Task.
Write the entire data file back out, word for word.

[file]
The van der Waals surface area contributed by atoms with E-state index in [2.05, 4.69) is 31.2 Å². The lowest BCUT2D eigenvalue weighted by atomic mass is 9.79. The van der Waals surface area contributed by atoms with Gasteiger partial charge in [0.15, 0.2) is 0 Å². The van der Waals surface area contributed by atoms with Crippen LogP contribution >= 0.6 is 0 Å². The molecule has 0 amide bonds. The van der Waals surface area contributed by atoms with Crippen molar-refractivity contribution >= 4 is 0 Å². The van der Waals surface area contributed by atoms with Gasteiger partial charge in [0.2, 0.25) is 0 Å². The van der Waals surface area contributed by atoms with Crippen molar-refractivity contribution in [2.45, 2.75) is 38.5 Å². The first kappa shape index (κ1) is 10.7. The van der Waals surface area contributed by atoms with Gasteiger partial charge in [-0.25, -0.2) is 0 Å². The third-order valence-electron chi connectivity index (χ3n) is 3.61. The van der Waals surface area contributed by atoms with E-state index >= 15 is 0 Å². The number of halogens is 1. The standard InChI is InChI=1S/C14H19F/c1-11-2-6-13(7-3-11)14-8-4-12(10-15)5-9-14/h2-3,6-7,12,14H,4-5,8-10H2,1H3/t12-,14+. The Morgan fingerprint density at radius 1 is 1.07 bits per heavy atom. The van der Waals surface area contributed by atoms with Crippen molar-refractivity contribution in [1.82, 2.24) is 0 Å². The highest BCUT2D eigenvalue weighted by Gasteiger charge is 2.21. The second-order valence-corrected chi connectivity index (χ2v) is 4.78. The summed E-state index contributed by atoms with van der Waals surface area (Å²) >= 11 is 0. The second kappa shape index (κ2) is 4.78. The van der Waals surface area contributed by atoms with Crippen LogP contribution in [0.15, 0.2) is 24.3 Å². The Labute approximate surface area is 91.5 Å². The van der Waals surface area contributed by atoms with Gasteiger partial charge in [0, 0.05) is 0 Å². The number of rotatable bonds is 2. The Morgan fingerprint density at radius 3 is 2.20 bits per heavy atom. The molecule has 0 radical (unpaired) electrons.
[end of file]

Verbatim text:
The van der Waals surface area contributed by atoms with E-state index in [2.05, 4.69) is 31.2 Å². The lowest BCUT2D eigenvalue weighted by atomic mass is 9.79. The van der Waals surface area contributed by atoms with Gasteiger partial charge in [0.15, 0.2) is 0 Å². The van der Waals surface area contributed by atoms with Crippen LogP contribution >= 0.6 is 0 Å². The molecule has 0 amide bonds. The van der Waals surface area contributed by atoms with Crippen molar-refractivity contribution >= 4 is 0 Å². The van der Waals surface area contributed by atoms with Gasteiger partial charge in [0.2, 0.25) is 0 Å². The van der Waals surface area contributed by atoms with Crippen molar-refractivity contribution in [2.45, 2.75) is 38.5 Å². The first kappa shape index (κ1) is 10.7. The van der Waals surface area contributed by atoms with Gasteiger partial charge in [-0.25, -0.2) is 0 Å². The third-order valence-electron chi connectivity index (χ3n) is 3.61. The van der Waals surface area contributed by atoms with E-state index >= 15 is 0 Å². The number of halogens is 1. The standard InChI is InChI=1S/C14H19F/c1-11-2-6-13(7-3-11)14-8-4-12(10-15)5-9-14/h2-3,6-7,12,14H,4-5,8-10H2,1H3/t12-,14+. The Morgan fingerprint density at radius 1 is 1.07 bits per heavy atom. The van der Waals surface area contributed by atoms with Crippen molar-refractivity contribution in [1.82, 2.24) is 0 Å². The highest BCUT2D eigenvalue weighted by Gasteiger charge is 2.21. The second-order valence-corrected chi connectivity index (χ2v) is 4.78. The summed E-state index contributed by atoms with van der Waals surface area (Å²) >= 11 is 0. The second kappa shape index (κ2) is 4.78. The van der Waals surface area contributed by atoms with Crippen LogP contribution in [0.15, 0.2) is 24.3 Å². The Labute approximate surface area is 91.5 Å². The van der Waals surface area contributed by atoms with Gasteiger partial charge in [0, 0.05) is 0 Å². The number of rotatable bonds is 2. The Morgan fingerprint density at radius 3 is 2.20 bits per heavy atom. The molecule has 0 radical (unpaired) electrons.